Back-to-school checklist: A guide to make the transition easier



Summer is long—until the first day of school is just a few weeks away, and then it suddenly feels way too short.


Starting a new school year can make a lot of students anxious, which is why it’s best to do what you can ahead of time to help ease the transition. Use this back-to-school checklist to guide you as your family shifts its focus back to school.


Start adjusting your sleep schedule a few weeks early


Whether you’re starting first grade or your 20th college semester, we all need adequate sleep to learn. Kids and teens need 8–12 hours of sleep per night, and if you’ve gotten into the groove of late bedtimes and late wake-up calls over the summer, switching to a school schedule cold turkey can be brutal.


To make that first week back less exhausting, start shifting bedtimes gradually to help your kids adjust to a new sleep schedule and to get their circadian rhythms on track for the school year. Have them go to bed 5–10 minutes earlier each night and get up a little earlier each day too.


This is also a good time to establish good sleep habits your family may have neglected during the summer. This includes turning screens off at least a few hours before going to bed and cutting back on caffeine. Even better, starting a healthy sleep routine before school starts will help your kids start the school year off strong.


Scope out classrooms, lockers, and teachers ahead of time


Dreams about not being able to find a classroom or locker are pretty common around this time of year. Which is understandable, because a lot of what makes the start of a new school year so stressful is the long list of unknowns: new teachers, new classmates, new locker, new routine, sometimes even a new school and new peers.


Many schools offer back-to-school orientations or a chance to meet teachers before school starts. Take advantage of any opportunity you have to track down everything your students will need to know, especially the logistical things like where their classes are and how they will get to and from school. Simply knowing where to go on the first day can ease a lot of fears kids may have about starting a new school year. If possible, introduce your kids to their teachers too so they’ll at least have a familiar face to greet them on their first day.


Re-prioritize nutrition


Eating nutritious meals and snacks is a whole new ball game once school starts. Whether your kids are attending school at home or in a classroom, meal times—especially breakfast and lunch—will need to be much more structured to accommodate school schedules. (For some kids, this might mean eating meals more quickly than they’re used to, so make sure they are aware of the time constraints coming up.)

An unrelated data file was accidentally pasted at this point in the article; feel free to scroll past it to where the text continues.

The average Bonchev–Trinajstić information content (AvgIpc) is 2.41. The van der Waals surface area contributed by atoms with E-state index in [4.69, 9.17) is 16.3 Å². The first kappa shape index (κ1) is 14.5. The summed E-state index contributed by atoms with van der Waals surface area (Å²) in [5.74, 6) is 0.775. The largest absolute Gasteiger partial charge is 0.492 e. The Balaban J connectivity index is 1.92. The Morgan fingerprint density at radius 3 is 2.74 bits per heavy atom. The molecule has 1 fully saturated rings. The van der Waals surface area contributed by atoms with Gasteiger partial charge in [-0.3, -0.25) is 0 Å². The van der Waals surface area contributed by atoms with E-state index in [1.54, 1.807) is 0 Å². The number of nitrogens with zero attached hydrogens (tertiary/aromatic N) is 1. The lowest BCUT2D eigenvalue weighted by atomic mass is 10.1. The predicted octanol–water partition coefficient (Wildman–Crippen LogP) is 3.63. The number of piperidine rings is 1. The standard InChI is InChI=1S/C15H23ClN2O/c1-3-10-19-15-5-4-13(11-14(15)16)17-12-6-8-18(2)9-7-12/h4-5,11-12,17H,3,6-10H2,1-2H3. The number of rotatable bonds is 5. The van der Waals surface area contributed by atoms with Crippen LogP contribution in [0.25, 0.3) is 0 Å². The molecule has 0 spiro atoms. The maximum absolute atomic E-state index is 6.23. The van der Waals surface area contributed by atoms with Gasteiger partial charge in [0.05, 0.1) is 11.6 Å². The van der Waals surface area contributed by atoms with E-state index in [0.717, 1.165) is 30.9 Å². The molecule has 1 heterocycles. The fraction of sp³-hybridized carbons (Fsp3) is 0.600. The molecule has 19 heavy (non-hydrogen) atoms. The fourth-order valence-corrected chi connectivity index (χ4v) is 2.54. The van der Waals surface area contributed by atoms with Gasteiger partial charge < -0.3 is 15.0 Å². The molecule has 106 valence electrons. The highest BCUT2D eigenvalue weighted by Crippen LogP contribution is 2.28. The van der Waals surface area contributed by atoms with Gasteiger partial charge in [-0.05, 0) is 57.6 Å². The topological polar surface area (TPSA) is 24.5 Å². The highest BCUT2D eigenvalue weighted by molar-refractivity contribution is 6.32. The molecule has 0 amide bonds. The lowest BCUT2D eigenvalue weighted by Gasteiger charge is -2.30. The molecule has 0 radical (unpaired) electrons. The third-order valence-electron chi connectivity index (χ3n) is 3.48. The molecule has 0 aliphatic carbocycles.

Use this schedule change as an opportunity to make sure your kids are eating nutritious meals. Good nutrition is just as important as good sleep for learning. It helps us feel our best, keep our energy levels stable, and feed our brains with the nutrients it needs to help us thrive.


Need some inspiration? Here are a few ways to make sure you’re packing in the nutrition:


  • If you’re short on time in the mornings, try a low-carb, nutritious meal-replacement shake a few days a week to help you and your kids get the vitamins and minerals you need on the go.

  • Prep healthy meals ahead of time so that when busy meal times come around, you’ll be all set!

  • If your kids have gotten used to having a snack every hour or so, start looking for healthy snacks they can keep in their backpacks in case they need something to tide them over until the next full meal. Leave the sugary snacks at home—or better yet, at the store—as these tend to cause an energy crash later that will make it even harder for your kids to focus.

  • Brainstorm with your kids the healthy meals and snacks they’d like to try during the school year.

  • Don’t forget to take your supplements. These are especially helpful for picky eaters, as they fill in the nutritional gaps they have due to disliking certain foods (we’re looking at you, broccoli).


There’s no need to wait until school starts to make sure your family is getting the nutrition it needs. Make healthy family meals a part of the routine as soon as you can so they will be a steady fixture once the hustle and bustle of the school year really gets going.


Wake up the brain


Some kids backslide a bit during the summer, which can make the first few months of school a struggle as they catch up academically. Help them get the thinking juices flowing early with a few “homework” assignments.


  • Read a book. It doesn’t have to be a school-assigned book. Any book your child is excited about will help get their brains back into learning and studying mode.

  • Assign your kids “real-world” tasks, such as compiling a grocery list or researching the best place to buy school supplies using a specific budget.

  • Dedicate an afternoon to making a craft or conducting a science experiment.

  • Learn how to play a new game.


The days leading up to the first day of school might be a good time to start cutting back on leisure screen time, too. Keeping your brain active is often a simple matter of stepping away from the TV, which opens up tons of opportunities for activities that are fun as well as stimulating!


Focus on the positives


The start of a new school year can be crazy and exhausting for everyone involved, but don’t forget that it’s an exciting time, too. A new school year is an opportunity to reunite with friends, try different activities, learn new subjects, and discover other talents and skills. And let’s be honest, the forced routine can be a relief after weeks of unstructured freedom.


Use this checklist as your guide as you start to prepare to go back to school. Another exciting year awaits, and preparation is key to starting off strong!

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